Louis Earl Timson was born in 1890 in Swampscott, Massachusetts, to Charles Timson, a shoe cutter. His mother’s family were Canadian English. The family moved to Lynn, Massachusetts, in the eary 1900’s, where Louis followed in his father’s profession as a shoe maker. In 1913 he married Eunice Tripp at Lynn.
He later claimed that during the 1st World War he served in the French army, including at Verdun with the 63rd Division 2nd French Army, was awarded the Croix de Guerre, and then joined the US army when they arrived in France. This is a little garbled; in fact records show he never left the USA until 16th June 1917, having joined the French-run American Field Service at Lynn as an ambulance driver and sailed from New York for France, where he served with S.S.U. 13. After 3 months he was transferred to the American Ambulance Service. There is no record of him receiving the Croix de Guerre, although when the war ended he was in hospital recovering from wounds.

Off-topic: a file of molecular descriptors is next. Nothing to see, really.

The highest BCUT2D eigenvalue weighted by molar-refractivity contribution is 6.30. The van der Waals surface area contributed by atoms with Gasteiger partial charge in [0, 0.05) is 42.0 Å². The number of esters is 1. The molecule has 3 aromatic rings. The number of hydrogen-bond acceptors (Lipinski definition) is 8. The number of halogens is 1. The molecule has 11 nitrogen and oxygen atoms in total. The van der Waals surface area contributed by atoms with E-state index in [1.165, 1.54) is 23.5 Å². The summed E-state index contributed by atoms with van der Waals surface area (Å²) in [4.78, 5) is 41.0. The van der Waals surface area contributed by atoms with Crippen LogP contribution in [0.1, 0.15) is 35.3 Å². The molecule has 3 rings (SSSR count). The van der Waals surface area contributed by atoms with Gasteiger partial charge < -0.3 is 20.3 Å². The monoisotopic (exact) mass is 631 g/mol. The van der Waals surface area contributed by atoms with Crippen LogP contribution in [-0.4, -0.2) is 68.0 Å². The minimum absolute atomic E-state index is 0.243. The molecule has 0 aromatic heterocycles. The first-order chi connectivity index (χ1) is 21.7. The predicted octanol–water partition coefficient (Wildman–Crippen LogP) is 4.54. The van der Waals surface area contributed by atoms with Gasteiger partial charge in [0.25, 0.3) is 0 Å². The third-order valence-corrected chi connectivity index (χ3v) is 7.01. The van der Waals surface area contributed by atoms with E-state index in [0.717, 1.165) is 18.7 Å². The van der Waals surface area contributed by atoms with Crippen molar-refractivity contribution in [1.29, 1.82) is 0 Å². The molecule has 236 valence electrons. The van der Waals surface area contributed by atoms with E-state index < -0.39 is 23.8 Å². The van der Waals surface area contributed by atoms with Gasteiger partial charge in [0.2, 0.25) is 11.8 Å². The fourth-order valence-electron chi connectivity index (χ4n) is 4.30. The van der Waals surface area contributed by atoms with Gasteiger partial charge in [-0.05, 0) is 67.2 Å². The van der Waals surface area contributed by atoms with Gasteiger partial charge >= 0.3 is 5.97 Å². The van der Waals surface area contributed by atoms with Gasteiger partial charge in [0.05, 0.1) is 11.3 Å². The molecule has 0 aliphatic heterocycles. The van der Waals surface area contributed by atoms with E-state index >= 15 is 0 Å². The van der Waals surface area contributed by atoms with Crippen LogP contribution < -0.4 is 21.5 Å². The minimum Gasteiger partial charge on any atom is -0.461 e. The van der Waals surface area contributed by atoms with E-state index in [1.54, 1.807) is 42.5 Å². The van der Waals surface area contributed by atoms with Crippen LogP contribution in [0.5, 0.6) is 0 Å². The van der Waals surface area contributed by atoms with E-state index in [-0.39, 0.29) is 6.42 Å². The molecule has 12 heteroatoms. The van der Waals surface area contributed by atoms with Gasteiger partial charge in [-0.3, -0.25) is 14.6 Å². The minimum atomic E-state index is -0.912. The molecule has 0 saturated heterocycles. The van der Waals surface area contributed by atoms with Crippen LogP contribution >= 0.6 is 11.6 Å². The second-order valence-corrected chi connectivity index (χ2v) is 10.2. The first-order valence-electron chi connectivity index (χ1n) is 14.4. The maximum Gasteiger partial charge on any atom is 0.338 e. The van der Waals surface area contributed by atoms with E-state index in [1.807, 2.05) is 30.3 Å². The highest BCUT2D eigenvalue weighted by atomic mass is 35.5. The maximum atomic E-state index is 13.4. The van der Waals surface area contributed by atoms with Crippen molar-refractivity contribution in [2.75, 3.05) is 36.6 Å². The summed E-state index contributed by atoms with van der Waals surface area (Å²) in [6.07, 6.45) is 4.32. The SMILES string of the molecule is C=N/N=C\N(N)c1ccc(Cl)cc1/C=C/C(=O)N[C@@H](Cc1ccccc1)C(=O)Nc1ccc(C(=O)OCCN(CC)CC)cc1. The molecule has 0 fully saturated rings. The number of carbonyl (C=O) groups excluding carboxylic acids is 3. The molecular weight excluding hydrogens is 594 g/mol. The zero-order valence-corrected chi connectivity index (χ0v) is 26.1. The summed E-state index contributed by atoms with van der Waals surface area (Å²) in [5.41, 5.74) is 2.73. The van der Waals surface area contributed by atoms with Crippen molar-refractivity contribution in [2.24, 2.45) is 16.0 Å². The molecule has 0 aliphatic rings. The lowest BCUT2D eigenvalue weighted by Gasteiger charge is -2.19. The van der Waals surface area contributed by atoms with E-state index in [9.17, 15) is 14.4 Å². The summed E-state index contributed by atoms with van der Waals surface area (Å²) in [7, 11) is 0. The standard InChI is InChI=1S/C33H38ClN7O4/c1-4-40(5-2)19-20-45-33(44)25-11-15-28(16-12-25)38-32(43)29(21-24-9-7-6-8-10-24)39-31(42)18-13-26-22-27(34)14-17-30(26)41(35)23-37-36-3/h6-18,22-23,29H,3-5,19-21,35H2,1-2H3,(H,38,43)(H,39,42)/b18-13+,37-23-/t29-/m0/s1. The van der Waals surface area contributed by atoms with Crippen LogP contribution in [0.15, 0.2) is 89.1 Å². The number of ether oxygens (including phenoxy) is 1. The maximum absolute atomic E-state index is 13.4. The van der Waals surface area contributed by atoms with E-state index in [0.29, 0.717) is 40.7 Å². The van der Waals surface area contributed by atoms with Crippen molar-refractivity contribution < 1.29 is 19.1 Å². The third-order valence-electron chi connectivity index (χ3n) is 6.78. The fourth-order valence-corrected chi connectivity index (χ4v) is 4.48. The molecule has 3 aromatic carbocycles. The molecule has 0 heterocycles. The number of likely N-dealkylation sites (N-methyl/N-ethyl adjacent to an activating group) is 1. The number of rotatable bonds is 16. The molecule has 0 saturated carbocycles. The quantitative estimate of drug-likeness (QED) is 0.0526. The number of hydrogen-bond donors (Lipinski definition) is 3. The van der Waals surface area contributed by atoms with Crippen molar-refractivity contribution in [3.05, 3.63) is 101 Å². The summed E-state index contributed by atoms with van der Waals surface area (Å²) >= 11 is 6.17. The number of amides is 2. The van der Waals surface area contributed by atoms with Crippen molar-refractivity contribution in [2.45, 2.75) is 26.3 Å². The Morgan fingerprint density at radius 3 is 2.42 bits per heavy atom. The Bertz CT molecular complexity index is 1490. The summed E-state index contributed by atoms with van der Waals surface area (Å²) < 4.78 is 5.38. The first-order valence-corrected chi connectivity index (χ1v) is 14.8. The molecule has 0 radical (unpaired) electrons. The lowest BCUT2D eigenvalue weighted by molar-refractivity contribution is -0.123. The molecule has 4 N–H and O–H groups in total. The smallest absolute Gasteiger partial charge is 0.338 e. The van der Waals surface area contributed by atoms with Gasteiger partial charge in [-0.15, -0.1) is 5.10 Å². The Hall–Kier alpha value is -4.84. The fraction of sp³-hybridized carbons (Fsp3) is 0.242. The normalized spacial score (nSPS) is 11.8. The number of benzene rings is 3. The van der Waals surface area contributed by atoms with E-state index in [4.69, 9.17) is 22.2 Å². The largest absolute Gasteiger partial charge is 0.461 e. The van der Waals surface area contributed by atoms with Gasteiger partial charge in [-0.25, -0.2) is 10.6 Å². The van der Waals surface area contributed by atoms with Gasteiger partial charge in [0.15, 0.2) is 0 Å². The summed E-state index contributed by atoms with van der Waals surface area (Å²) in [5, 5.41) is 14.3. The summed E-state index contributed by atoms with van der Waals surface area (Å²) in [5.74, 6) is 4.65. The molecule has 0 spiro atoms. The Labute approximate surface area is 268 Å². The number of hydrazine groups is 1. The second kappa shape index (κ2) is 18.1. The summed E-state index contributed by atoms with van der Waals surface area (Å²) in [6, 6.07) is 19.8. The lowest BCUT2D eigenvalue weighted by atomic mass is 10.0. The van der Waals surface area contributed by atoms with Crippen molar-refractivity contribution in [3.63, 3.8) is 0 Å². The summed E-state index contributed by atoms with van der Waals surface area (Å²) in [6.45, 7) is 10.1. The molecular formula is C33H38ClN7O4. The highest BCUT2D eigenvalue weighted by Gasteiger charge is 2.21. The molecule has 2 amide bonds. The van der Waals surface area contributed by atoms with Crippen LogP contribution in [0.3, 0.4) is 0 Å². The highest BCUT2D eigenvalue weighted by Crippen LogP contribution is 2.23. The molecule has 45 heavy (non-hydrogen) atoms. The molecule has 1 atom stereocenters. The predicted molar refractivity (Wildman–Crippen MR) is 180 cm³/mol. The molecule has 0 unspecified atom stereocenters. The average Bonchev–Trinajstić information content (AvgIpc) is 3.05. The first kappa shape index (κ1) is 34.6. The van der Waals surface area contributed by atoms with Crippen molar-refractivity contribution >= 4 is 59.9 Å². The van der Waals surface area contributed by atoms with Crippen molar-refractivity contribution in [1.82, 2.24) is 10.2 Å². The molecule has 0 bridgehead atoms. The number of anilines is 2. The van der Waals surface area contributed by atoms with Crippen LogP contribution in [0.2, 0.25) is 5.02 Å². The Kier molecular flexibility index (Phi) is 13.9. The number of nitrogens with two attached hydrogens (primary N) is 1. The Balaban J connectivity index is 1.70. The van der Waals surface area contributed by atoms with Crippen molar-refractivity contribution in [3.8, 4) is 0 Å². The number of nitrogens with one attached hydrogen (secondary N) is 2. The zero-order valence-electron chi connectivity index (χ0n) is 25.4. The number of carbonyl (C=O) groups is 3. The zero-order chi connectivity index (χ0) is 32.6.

After the war he became a partner in a shoe manufactory in Lynn
Louis Timson was chosen by the American Legion as their representative to attempt a swim across the English Channel, paying all his expenses. He landed at Liverpool on July 26th 1926 on Cunard’s ‘Scythia’
He only made one attempt himself but was pacemaker for several other swimmers, including the successes of Ederle, Corson and Derham
He returned to the USA on 18th September 1926, sailing from Southampton on the Mauretania
He had intended to try again in the 1927 season but a serious motor car accident in January 1927 left him badly injured and recovering.
He retired to Florida in 1950 and died in 1980 in Stuart, Fla., where he had lived since 1970